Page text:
Romanesco Round-up: How to cook Romanesco


So you found some Romanesco at the farmer’s market this weekend, didn’t you… You just couldn’t resist those Fibonacci spirals and that fluorescent lime-green color. But what do you do with it?

Well, you can eat it as is: it has denser texture and so will be a bit creamier than regular cauliflower. We all know that the cauliflower is the last veg on a crudité platter – the only way to mask it’s dry and crumbly texture is to hide it underneath a generous scoop of ranch dressing.  Romanesco, though, has a much sweeter, crunchier, and smoother mouthfeel and is great eaten raw.


The subtle nuttiness of Romanesco comes out when it is cooked, however - but how to cook it? 

Well, first of all, it’s extremely versatile and pretty forgiving. Unlike cauliflower, which becomes soggy when waterlogged or overcooked, Romanesco’s denser texture allows a bigger margin of error, and doesn’t preclude boiling or steaming. Plus, you can cook it just like you would cauliflower – so there are already tons of recipes out there! 

Still lost? I’ve written up a couple recipes in the last two weeks that are simple, but highlight the great flavor of this crazy vegetable. And I’ve also included a few ideas in this post, as well as a list of flavors that pair well with Romanesco so that you can start your own brainstorming. 

Roasted Romanesco 


Spicy Whole-Roasted Romanesco


 Sautéed Romanescosautéed-romanesco-cauliflower-broccoli-recipe-vegan-gf-healthy-


What to look for when buying Romanesco:

Tightly-gathered florets and firm leaves.  Avoid withered or black-spotted leaves and mold spots on the florets (black or grey on just the tips of the Romanesco are likely contact bruises and won’t affect the flavor). 

How to prepare Romanesco:

Cut off florets into bite-sized chunks. Finely chop the stem and leaves – these are also delicious.

Great flavor matches

 Flavor pairings for Romanesco include bright acids, salty+savory, and nuts. Most anything will do, but don’t overpower the sweet nuttiness of the Romanesco with too much of one strong flavor.

  • Olives and olive oil
  • White pepper
  • Capers
  • Parsley
  • Garlic
  • Hazelnuts
  • Pine Nuts
  • Lemon juice and zest


Other ideas for cooking Romanesco:

BATTER & FRY: Prepare a batter with cornstarch, cumin, paprika, and salt. Parboil the cauliflower. Dip bite-sized florets into milk mixed with flax seeds (to bind), gently toss in the batter and then fry in a half-inch of oil in a cast iron skillet for 6 minutes, flipping halfway after 3 minutes.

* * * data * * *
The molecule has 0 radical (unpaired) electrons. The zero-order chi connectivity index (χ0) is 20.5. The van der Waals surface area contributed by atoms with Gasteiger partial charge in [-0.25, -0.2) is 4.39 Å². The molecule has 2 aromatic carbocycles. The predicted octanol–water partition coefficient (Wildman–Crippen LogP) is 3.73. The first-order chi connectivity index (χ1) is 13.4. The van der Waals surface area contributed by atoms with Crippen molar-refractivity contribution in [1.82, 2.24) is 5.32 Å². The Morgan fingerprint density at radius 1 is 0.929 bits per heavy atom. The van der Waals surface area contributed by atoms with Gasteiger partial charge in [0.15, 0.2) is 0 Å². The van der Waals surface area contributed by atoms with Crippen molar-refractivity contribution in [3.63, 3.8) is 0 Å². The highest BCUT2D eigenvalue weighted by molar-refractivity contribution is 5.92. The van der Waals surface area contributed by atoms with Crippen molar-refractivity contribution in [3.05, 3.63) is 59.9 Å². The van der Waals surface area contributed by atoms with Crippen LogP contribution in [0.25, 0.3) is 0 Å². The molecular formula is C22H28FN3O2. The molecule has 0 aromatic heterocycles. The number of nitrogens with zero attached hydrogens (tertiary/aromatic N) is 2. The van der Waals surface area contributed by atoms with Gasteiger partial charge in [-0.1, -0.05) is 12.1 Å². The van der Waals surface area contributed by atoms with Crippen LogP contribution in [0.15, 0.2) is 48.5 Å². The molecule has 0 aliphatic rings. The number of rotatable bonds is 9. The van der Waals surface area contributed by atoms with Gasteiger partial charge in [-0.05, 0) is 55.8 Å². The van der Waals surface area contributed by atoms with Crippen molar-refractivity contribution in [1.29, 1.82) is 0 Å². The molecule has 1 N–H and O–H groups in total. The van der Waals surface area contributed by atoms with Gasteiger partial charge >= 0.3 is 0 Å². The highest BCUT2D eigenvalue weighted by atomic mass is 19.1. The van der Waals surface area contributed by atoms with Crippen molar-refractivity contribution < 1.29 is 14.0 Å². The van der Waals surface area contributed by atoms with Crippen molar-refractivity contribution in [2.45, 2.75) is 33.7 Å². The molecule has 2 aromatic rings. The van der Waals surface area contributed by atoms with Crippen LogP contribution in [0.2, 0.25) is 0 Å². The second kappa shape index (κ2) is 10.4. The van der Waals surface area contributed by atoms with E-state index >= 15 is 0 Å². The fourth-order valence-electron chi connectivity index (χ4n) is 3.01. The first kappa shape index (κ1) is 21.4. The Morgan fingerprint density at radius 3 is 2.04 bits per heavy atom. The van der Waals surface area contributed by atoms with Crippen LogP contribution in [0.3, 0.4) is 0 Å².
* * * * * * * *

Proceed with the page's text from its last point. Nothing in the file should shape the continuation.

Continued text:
GRILL (or BROIL): Slice Romanesco into thick slices and brush with olive oil, sprinkle with salt, and grill until tender. Season with your favorite fresh herb and some freshly ground black pepper.
MASH: This would make a wonderful nutty, creamy alternative to mashed potatoes - mash steamed cauliflower and prepare it as you would your favorite mashed potato recipe.
PARBOIL: Parboiled florets would make an excellent addition to a fresh salad of mâche or arugula with a dressing of salt, lemon juice and extra-virgin olive oil. Bring well-salted water to a boil, add Romanesco florets, cover, and cook for 3 minutes. Submerge parboiled florets in an ice bath and drain when cooled.
PURÉE: Make a soup a la an even creamier cauliflower soup. Roast florets with shallots and garlic until tender and beginning to caramelize and then purée everything with veggie stock. Finish with your best olive oil and some toasted pine nuts.
QUICK-PICKLE: Combine 1 cup mild, sweet vinegar (like rice wine vinegar or apple cider vinegar) with 1 tablespoon salt, 2 tablespoons sugar or other sweetener, and any seasonings – whole coriander or pepper seeds, peeled garlic, red pepper flakes, etc. Pour over bite-sized chunks of Romanesco and let marinate in the fridge overnight.
RAW: Romanesco would make an excellent addition to a crudité platter. Throw it in salads or eat it with hummus. Eaten raw, Romanesco’s flavor is subtle but exotic.
ROAST: See my recipes for Roasted Romanesco with Toasted Walnuts and Spicy Whole-Roasted Romanesco.
SAUTÉ: See my recipe for Sautéed Romanesco with Toasted Walnuts.
STEAM: Use a steamer basket to steam the florets (5-8 minutes), then drain and toss with olive oil, sea salt, fresh lemon juice and an herb or two (parsley would be perfect). If steaming whole, cut an X into the base of the stem and steam for up to 15 minutes. 

6 thoughts on “Romanesco Round-up: How to cook Romanesco

  1. Gina

    Love romanesco! I’m always lazy though and just take the easy route to steam it – next time I’ll try roasting it, maybe with some lemon juice.


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